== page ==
To launch its community outreach program last year, Missouri Lodge #99 in Kansas City started young and went to an elementary school in one of the city’s most violent neighborhoods. “Frequent, positive interactions with the police while children are still young is key to long-term systemic changes regarding the attitude between police and the public they serve,” says Lodge President Brad Lemon.
In partnership with Kansas City Public Schools, the Police Athletic League and Parents of Murdered Children, Lodge #99 began Connecting Kansas City at Wendell Phillips Elementary School to improve relationships with parents and establish positive relationships with students. “If parents have negative feelings about the police, chances are their children will as well,” Lemon says.
The program invited Wendell Phillips students and their families to a free, catered meal on the second and fourth Tuesday of every month during the school year. The dinner allowed FOP members, officers and civilians who work for the Kansas City Police Department to listen to residents’ concerns about police and their suggestions as to how to improve community relations.
After dinner, officers from the Police Athletic League took the children to the gym to play games. This helped familiarize children with the PAL program and law enforcement, while giving parents an opportunity to speak freely about their police or safety concerns.
More than a dozen volunteers from the FOP, Parents of Murdered Children and PAL participated in each dinner. “We entered into a formal agreement with Kansas City Public Schools to have the program at Wendell Phillips [last year],” Lemon notes. Connecting Kansas City will continue for the 2018–2019 term, although a school hadn’t been selected as of press time.
Crime and safety concerns weren’t the only issues addressed. The program connected parents “to resources available to them, including economic hardship funding, educational opportunities, food and clothing banks and more.”
The dinners at Wendell Phillips drew more than 2,000 people last year.
“We had more than 2,000 attendees at this year’s dinners and averaged about 150 people each event,” Lemon says. These numbers are particularly remarkable because transportation is a challenge for many families and parents work long and odd hours. Students in all grades and their family members attended.
Community interest also is strong. “We have had church leaders, city leaders, representatives from the Kansas City Chiefs and many more attend our dinners because they wanted to learn more about what we are doing,” Lemon says.
With the help of more than a dozen community organizations, nonprofits and a local community college, the program was able to provide numerous resources and tools to families. They included, Lemon says:
- Partnering with the Black Healthcare Coalition and using the school’s computer lab to help parents sign up for the Affordable Care Act before the deadline. As their children ate and played next door, mothers and fathers received help from a health-care expert in signing up for health insurance. Sixteen families signed up in just one night and many more made appointments with the representative, who offered to open up her office during off-hours to help enroll everyone.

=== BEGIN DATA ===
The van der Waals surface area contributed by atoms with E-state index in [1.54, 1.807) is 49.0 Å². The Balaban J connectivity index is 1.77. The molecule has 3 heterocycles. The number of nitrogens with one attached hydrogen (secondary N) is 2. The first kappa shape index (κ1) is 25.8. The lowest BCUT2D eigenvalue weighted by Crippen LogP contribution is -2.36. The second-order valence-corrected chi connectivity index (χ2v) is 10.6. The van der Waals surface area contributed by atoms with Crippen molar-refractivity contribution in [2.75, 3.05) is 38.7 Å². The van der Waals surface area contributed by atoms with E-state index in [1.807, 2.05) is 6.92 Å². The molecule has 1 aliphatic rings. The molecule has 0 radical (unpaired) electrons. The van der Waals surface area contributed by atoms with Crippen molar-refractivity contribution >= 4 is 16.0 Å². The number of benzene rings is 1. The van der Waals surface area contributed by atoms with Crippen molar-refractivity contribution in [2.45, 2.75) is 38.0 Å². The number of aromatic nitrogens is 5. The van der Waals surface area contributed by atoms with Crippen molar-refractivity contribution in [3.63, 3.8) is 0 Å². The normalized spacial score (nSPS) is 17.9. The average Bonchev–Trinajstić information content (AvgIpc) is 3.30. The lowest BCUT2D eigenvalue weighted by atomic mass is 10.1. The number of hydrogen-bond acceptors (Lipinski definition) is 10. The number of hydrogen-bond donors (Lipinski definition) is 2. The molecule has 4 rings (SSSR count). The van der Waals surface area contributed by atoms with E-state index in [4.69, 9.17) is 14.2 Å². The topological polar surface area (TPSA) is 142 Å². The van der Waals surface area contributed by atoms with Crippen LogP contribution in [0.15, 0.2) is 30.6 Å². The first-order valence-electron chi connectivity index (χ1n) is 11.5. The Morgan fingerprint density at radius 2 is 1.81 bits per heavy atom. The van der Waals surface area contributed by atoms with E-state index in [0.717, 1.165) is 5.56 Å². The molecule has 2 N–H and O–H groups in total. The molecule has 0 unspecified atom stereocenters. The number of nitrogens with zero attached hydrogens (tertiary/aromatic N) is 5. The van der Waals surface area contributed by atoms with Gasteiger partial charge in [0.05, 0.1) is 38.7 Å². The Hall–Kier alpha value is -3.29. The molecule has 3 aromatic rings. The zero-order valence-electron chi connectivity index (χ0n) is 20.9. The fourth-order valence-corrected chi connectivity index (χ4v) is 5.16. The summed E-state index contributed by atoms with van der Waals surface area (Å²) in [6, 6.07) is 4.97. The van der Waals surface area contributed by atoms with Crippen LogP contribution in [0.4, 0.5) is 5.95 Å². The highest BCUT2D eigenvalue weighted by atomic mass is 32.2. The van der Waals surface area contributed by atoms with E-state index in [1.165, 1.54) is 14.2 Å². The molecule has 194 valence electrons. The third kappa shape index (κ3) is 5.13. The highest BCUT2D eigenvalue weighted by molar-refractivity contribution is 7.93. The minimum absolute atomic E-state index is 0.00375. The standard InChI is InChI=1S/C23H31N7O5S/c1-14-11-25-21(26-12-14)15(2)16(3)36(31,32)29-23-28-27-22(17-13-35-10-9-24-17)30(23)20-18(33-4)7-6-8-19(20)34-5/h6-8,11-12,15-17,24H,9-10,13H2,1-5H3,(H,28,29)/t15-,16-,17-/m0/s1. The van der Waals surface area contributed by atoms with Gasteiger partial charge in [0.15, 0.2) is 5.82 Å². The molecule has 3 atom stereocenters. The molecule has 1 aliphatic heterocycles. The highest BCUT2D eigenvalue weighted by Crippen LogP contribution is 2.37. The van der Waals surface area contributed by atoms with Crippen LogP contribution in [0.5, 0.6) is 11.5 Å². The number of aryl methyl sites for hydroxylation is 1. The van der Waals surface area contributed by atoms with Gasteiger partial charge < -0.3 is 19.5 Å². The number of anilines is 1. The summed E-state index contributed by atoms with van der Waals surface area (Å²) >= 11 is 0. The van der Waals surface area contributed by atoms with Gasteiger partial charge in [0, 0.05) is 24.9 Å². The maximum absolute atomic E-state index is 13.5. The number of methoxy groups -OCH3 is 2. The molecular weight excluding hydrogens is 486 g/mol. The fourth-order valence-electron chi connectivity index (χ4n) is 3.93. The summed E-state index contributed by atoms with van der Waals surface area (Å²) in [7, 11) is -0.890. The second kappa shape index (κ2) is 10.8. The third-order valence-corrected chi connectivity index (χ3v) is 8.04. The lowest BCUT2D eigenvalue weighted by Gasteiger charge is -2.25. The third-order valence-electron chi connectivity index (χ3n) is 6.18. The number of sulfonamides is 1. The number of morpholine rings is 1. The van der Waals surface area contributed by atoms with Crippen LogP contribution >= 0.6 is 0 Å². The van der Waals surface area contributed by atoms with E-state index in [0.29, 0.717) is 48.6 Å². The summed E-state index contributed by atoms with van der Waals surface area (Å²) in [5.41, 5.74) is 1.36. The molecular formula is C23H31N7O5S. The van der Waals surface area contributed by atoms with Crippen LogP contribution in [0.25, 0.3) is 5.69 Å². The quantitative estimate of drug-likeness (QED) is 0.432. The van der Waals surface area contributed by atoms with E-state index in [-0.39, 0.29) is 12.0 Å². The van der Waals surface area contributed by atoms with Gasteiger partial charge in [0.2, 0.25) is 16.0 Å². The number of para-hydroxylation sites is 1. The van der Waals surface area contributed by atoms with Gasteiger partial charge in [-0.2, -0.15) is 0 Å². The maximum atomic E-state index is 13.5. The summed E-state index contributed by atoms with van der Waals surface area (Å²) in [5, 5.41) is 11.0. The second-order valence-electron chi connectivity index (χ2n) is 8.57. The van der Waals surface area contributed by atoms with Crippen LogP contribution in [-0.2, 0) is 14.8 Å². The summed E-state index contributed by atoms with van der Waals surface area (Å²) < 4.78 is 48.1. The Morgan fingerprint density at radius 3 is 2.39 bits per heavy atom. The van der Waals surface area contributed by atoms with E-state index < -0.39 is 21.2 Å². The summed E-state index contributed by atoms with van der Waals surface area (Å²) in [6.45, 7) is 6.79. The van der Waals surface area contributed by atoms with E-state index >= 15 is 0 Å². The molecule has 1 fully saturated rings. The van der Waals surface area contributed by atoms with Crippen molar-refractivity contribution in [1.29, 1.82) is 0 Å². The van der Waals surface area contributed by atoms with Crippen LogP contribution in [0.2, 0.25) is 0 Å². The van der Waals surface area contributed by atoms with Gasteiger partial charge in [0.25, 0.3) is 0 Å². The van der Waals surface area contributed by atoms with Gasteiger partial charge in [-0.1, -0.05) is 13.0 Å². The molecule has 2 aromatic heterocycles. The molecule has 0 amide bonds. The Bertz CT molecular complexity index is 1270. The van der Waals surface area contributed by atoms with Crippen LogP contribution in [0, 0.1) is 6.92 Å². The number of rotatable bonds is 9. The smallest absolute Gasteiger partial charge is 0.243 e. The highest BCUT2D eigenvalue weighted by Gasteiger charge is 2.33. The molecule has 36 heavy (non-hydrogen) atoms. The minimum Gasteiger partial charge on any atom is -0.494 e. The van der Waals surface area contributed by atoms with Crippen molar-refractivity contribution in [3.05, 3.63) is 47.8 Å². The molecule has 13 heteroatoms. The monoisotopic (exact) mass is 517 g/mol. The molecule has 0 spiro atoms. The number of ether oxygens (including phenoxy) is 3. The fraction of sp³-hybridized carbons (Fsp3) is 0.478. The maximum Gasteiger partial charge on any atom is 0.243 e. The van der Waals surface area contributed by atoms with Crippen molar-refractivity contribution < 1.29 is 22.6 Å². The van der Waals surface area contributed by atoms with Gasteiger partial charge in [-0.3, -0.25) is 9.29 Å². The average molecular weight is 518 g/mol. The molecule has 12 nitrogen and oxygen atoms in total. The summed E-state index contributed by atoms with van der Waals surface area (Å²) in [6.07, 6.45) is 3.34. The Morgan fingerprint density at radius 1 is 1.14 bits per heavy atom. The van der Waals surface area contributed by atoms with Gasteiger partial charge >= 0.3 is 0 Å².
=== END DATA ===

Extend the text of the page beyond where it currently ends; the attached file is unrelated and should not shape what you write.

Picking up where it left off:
- Inviting the dean of student services and the head of financial aid from Metropolitan Community College to talk to parents about continuing their education. The representatives explained the financial aid available.
- Holding a question-and-answer session with a grief and trauma counselor who talked to parents about healthy ways to deal with grief, recognize warning signs and help their children talk to them about what they are feeling in times of stress. The counselor was expected to talk about 30 minutes but ended up fielding questions from parents for nearly two hours.
- Having the Director of the Office of Community Complaints talk with parents about how they investigate complaints against officers and what to do if they feel an officer has crossed a line professionally, ethically or legally.
- Several agencies attended our dinners throughout the school year that provide services — from food and clothing banks to rent and utility assistance — to families in need.
- A local City Council representative answered questions about homeownership programs and other issues that parents wanted information about.
Funding for the outreach program came from a policing grant from Open Society Foundations, a philanthropic organization that works to build democracies whose governments are accountable to their citizens. “We thank Open Society for providing us the funding to make this program a reality,” Lemon says.
The Kansas City Police Officers Memorial Foundation administers the program. After media-driven events like Ferguson and other officer-involved shootings, the KC FOP Board saw a need to build trust, provide support and improve the relationship with those living in the urban core, Lemon says. Of the increasing tension between African Americans and police officers, he says, “There needs to be a conversation in this country about what’s going on. Without open, honest dialogue, things will only continue to deteriorate.”
Connecting Kansas City is a step forward. “If we don’t work to build a better relationship with the public we serve … we have failed as police officers,” Lemon says. “If the public doesn’t trust us to protect it, we can’t do the jobs we swore an oath to do. We have to do better as officers and as human beings to talk to one another and respect one another.”
See this story in the Fall 2018 FOP Journal issue.